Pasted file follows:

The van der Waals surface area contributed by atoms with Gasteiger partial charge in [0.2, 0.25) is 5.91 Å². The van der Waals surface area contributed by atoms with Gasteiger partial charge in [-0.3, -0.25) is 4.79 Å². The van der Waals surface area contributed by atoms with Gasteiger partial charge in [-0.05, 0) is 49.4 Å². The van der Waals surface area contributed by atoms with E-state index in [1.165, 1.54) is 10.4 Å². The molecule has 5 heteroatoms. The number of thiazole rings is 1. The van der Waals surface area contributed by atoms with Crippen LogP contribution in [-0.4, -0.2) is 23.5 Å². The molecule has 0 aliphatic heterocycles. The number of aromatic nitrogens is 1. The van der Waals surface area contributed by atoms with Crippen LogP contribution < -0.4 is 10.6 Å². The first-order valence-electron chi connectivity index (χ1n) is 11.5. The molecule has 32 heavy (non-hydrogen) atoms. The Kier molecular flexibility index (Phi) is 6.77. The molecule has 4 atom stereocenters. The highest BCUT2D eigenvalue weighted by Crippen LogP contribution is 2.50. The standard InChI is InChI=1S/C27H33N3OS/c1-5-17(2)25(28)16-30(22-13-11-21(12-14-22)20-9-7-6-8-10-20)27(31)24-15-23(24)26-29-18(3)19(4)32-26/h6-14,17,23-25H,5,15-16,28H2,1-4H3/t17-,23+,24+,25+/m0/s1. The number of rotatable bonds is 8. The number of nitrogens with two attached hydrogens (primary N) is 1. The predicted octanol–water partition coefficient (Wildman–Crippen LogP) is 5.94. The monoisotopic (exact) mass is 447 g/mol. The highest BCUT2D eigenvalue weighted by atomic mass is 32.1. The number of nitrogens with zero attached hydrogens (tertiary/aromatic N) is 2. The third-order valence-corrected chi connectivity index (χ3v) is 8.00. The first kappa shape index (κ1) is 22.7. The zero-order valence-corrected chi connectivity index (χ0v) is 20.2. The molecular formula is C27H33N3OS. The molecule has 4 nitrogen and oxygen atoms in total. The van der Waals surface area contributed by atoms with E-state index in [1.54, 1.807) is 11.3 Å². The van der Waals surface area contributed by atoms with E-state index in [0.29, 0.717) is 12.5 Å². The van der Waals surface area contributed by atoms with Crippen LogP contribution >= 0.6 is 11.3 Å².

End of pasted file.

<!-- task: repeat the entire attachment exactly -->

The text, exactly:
The van der Waals surface area contributed by atoms with Gasteiger partial charge in [0.2, 0.25) is 5.91 Å². The van der Waals surface area contributed by atoms with Gasteiger partial charge in [-0.3, -0.25) is 4.79 Å². The van der Waals surface area contributed by atoms with Gasteiger partial charge in [-0.05, 0) is 49.4 Å². The van der Waals surface area contributed by atoms with E-state index in [1.165, 1.54) is 10.4 Å². The molecule has 5 heteroatoms. The number of thiazole rings is 1. The van der Waals surface area contributed by atoms with Crippen LogP contribution in [-0.4, -0.2) is 23.5 Å². The molecule has 0 aliphatic heterocycles. The number of aromatic nitrogens is 1. The van der Waals surface area contributed by atoms with Crippen LogP contribution < -0.4 is 10.6 Å². The first-order valence-electron chi connectivity index (χ1n) is 11.5. The molecule has 32 heavy (non-hydrogen) atoms. The Kier molecular flexibility index (Phi) is 6.77. The molecule has 4 atom stereocenters. The highest BCUT2D eigenvalue weighted by Crippen LogP contribution is 2.50. The standard InChI is InChI=1S/C27H33N3OS/c1-5-17(2)25(28)16-30(22-13-11-21(12-14-22)20-9-7-6-8-10-20)27(31)24-15-23(24)26-29-18(3)19(4)32-26/h6-14,17,23-25H,5,15-16,28H2,1-4H3/t17-,23+,24+,25+/m0/s1. The number of rotatable bonds is 8. The number of nitrogens with two attached hydrogens (primary N) is 1. The predicted octanol–water partition coefficient (Wildman–Crippen LogP) is 5.94. The monoisotopic (exact) mass is 447 g/mol. The highest BCUT2D eigenvalue weighted by atomic mass is 32.1. The number of nitrogens with zero attached hydrogens (tertiary/aromatic N) is 2. The third-order valence-corrected chi connectivity index (χ3v) is 8.00. The first kappa shape index (κ1) is 22.7. The zero-order valence-corrected chi connectivity index (χ0v) is 20.2. The molecular formula is C27H33N3OS. The molecule has 4 nitrogen and oxygen atoms in total. The van der Waals surface area contributed by atoms with E-state index in [1.54, 1.807) is 11.3 Å². The van der Waals surface area contributed by atoms with E-state index in [0.29, 0.717) is 12.5 Å². The van der Waals surface area contributed by atoms with Crippen LogP contribution >= 0.6 is 11.3 Å².